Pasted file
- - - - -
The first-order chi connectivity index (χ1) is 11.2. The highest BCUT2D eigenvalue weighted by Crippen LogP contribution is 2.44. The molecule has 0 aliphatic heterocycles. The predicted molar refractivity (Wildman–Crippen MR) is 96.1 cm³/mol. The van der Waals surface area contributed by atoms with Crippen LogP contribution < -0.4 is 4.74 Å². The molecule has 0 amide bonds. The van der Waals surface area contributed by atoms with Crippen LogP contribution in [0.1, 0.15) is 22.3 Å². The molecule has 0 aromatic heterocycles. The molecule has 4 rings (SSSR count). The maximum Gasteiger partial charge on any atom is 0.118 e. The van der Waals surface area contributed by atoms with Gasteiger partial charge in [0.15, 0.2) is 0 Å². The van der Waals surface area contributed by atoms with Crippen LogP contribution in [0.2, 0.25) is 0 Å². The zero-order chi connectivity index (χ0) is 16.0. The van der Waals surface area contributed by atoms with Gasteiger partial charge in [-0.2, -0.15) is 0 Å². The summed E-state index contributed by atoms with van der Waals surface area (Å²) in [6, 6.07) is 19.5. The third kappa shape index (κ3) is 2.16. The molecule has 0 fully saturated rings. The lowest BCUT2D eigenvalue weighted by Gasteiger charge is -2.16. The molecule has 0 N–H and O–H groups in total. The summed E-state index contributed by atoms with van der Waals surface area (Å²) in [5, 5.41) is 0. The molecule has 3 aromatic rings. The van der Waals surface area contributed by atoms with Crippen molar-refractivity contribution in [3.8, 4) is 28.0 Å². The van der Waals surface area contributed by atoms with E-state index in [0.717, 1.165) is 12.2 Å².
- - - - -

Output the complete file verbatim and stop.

The first-order chi connectivity index (χ1) is 11.2. The highest BCUT2D eigenvalue weighted by Crippen LogP contribution is 2.44. The molecule has 0 aliphatic heterocycles. The predicted molar refractivity (Wildman–Crippen MR) is 96.1 cm³/mol. The van der Waals surface area contributed by atoms with Crippen LogP contribution < -0.4 is 4.74 Å². The molecule has 0 amide bonds. The van der Waals surface area contributed by atoms with Crippen LogP contribution in [0.1, 0.15) is 22.3 Å². The molecule has 0 aromatic heterocycles. The molecule has 4 rings (SSSR count). The maximum Gasteiger partial charge on any atom is 0.118 e. The van der Waals surface area contributed by atoms with Gasteiger partial charge in [0.15, 0.2) is 0 Å². The van der Waals surface area contributed by atoms with Crippen LogP contribution in [0.2, 0.25) is 0 Å². The zero-order chi connectivity index (χ0) is 16.0. The van der Waals surface area contributed by atoms with Gasteiger partial charge in [-0.2, -0.15) is 0 Å². The summed E-state index contributed by atoms with van der Waals surface area (Å²) in [6, 6.07) is 19.5. The third kappa shape index (κ3) is 2.16. The molecule has 0 fully saturated rings. The lowest BCUT2D eigenvalue weighted by Gasteiger charge is -2.16. The molecule has 0 N–H and O–H groups in total. The summed E-state index contributed by atoms with van der Waals surface area (Å²) in [5, 5.41) is 0. The molecule has 3 aromatic rings. The van der Waals surface area contributed by atoms with Crippen molar-refractivity contribution in [3.8, 4) is 28.0 Å². The van der Waals surface area contributed by atoms with E-state index in [0.717, 1.165) is 12.2 Å².